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Ninth Circuit Terminates Idaho Prison Conditions Lawsuit After 40 Years of Litigation

by David M. Reutter

On March 22, 2022, the U.S. Court of Appeals for the Ninth Circuit affirmed termination of all prospective relief in a long-running class action alleging unconstitutional conditions at the Idaho State Correctional Institution (ISCI).

The Court’s opinion ended a 1981 lawsuit filed by prisoner Walter Balla, under which a number of similar cases were later consolidated by the federal court for the District of Idaho. In 1984, that court concluded that conditions of confinement at ISCI violated Plaintiffs’ Eighth and Fourteenth Amendment rights. It granted injunctive relief in nine orders related mostly to medical care and physical safety, plus one requiring rehabilitative programming for sex offenders. See: Balla v. Idaho State Bd. of Corr., 595 F.Supp 1558 (D. Idaho 1984).

Five of those orders were then terminated by stipulation. But when the population at ISCI increased, the district court found unconstitutional overcrowding amounting to unnecessary and wanton infliction of pain. As a result, more than ten additional orders were issued setting population caps, staffing requirements, and other restrictions, as well as a mandate that population caps could be increased only after structural changes or redesign. See: Balla v. Bd. of Corr., 656 F. Supp. 1108 (D. Idaho 1987).

Meanwhile, Plaintiffs challenged the sufficiency of the district court’s plans, but they were affirmed by the Ninth Circuit in a 1989 ruling, which also reversed the order to provide rehabilitative programming because there is no “constitutional right to rehabilitation.” See: Balla v. Idaho State Bd. of Corr., 869 F.2d 461 (9th Cir. 1989).

In 2005, the Court recalled, “the district court found ‘conditions that [were] worse, both as to overall inmate population and plumbing problems, than when the original injunctive orders were put in place.’” See: Balla v. Idaho Bd. of Corr., 2005 U.S. Dist. LEXIS 51482 (D. Idaho), clarified on denial of reconsideration at 2005 U.S. Dist. LEXIS 38804 (D. Idaho).

That led to appointment in 2011 of a special master, who investigated prison officials’ compliance and found they were deliberately indifferent to the medical and mental healthcare needs of prisoners. After mediation, the parties agreed in 2012 to a settlement outlining procedures to modify the compliance plans to allow ISCI to seek certification by the National Commission on Correctional Health Care (NCCHC). If that certification were granted, the parties would voluntarily terminate the court orders. [See PLN, Feb. 2013, p. 40.]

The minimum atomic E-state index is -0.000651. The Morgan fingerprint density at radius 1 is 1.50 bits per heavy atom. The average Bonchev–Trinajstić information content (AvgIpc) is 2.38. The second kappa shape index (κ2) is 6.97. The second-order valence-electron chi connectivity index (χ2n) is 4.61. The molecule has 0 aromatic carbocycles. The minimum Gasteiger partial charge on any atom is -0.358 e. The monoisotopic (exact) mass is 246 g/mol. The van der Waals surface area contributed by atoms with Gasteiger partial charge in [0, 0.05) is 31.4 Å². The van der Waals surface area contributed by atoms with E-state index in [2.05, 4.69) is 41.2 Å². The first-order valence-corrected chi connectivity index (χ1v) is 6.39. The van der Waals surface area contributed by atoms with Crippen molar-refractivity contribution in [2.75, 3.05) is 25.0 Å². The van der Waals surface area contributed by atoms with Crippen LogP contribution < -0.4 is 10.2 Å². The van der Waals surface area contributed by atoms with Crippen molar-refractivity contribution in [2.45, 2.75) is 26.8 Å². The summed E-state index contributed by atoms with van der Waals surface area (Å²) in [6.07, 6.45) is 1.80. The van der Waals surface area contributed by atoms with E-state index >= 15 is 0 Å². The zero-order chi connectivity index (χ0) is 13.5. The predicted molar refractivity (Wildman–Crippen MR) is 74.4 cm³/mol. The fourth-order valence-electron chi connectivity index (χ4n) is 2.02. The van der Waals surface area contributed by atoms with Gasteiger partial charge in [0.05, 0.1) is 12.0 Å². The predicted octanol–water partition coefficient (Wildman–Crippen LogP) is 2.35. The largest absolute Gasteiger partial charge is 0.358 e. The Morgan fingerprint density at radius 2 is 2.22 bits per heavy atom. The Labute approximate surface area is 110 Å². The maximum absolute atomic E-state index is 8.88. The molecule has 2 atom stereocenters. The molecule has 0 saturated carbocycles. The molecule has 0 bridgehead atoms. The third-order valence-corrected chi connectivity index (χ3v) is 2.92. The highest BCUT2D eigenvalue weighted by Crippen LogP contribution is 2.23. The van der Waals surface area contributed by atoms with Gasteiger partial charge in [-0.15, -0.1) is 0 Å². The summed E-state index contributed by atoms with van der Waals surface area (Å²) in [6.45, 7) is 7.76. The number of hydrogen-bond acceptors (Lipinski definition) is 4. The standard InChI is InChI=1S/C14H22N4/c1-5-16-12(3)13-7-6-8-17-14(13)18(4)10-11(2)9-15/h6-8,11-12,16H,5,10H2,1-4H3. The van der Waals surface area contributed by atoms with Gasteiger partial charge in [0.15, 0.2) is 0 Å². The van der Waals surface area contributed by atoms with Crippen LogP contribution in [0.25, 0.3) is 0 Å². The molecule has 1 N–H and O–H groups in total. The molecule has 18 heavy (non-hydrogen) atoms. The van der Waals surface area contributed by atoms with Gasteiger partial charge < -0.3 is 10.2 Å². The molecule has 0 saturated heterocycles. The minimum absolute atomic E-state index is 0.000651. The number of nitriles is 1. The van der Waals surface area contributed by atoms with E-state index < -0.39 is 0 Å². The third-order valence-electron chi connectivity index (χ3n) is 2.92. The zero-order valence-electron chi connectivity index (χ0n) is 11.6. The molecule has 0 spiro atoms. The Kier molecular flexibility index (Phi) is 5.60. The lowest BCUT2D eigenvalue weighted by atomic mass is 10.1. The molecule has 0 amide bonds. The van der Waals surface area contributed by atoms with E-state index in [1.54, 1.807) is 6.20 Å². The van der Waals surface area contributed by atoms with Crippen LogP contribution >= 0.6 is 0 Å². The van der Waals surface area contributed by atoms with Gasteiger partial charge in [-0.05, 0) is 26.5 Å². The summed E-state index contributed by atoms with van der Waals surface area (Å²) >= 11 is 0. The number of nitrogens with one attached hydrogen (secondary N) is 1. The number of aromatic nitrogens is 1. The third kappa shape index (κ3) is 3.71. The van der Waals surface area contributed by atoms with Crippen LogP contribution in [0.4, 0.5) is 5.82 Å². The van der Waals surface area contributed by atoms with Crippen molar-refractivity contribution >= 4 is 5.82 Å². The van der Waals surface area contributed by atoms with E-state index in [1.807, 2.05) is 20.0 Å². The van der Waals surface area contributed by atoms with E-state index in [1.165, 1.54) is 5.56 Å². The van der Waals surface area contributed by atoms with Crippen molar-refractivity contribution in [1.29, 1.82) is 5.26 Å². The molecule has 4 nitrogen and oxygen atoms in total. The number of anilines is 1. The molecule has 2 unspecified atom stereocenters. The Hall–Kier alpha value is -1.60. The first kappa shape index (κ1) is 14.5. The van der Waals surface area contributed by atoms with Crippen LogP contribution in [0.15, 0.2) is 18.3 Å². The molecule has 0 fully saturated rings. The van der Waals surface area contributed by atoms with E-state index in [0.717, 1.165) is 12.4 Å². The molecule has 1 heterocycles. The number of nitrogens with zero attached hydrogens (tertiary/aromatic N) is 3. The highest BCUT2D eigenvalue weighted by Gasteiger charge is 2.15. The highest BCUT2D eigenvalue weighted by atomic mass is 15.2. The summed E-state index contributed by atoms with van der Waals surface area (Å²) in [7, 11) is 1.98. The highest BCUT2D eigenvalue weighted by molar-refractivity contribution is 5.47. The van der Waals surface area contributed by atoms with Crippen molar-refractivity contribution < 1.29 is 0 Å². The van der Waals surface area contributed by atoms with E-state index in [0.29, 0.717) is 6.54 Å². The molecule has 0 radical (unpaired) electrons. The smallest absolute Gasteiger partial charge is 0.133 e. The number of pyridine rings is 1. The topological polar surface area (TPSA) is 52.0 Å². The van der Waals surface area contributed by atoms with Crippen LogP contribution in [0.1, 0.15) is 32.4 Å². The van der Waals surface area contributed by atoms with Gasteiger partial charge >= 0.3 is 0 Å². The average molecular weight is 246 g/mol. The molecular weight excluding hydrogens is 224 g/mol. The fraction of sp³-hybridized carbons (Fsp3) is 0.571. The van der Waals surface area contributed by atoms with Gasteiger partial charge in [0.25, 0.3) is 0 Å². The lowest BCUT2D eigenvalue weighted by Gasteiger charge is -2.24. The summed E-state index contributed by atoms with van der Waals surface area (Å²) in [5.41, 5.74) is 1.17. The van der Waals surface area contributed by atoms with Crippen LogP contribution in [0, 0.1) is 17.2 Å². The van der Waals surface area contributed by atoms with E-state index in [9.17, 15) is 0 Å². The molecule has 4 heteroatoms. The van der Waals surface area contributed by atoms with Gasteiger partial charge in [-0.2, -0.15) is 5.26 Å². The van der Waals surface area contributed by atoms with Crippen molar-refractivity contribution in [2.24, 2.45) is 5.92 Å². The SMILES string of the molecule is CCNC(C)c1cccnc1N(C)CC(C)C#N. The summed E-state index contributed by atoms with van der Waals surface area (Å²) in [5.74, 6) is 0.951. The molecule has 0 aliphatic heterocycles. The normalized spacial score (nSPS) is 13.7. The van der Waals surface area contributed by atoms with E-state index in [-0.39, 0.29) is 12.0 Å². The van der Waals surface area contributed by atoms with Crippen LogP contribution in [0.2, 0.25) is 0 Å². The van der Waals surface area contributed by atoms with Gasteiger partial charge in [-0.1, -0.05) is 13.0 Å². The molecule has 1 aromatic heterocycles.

After adopting a modified compliance plan in 2014, the district court entered sanctions for Defendants in 2015 because they falsified and manipulated medical records, misleading the special master. It extended the monitoring period and struck the automatic termination of some terms after NCCHC certification. [See: PLN, Nov. 2016, p.44.]

Then in September 2017, the district court found Defendants in contempt for past failure to follow the 2014 order. [See: PLN, June 2018, p.51.]

Defendants moved to terminate all prospective relief pursuant to 18 U.S.C. § 3626(b). The Class countered that the failure to treat prisoners with Hepatitis C was a current and ongoing violation. But the district court wasn’t interested in hearing an issue never raised before in the litigation. Moreover, it said that Hepatitis C was being addressed in a separate class action. See: Turkey v. Atencio, USDC (D. Idaho), Case No. 1:18-cv-00001.

After an 11-day evidentiary hearing, the district court found no ongoing constitutional violations and granted Defendants’ motion to terminate. The Class appealed.

Taking up the case again, the Ninth Circuit addressed the Hepatitis C claim first, finding it was not at issue in this long-running class action. Rather, it said, the Class was concerned with the general provision of medical care, and there were no previous findings specifically related to Hepatitis C. The Court also agreed there was no evidence that conditions at ISCI’s Medical Annex rose to the level of an Eighth Amendment violation. In fact, the record supported the district court’s finding that Defendants complied with staffing requirements for medium-custody units. Moreover, the parties agreed that Defendants complied with required population caps. The Class’ attempt to challenge 2005 orders terminating earlier population caps was also dismissed as untimely.

Thus the Court found that “Defendants met their burden of showing there was no ongoing constitutional violation,” and the district court’s order was affirmed. Plaintiffs were represented by attorneys from the Stoel Rives firm in Boise, which has provided Plaintiffs’ counsel in this case since recruited by the district court before its 2005 decision in the case. See: Balla v. Idaho, 29 F.4th 1019 (9th Cir. 2022). 

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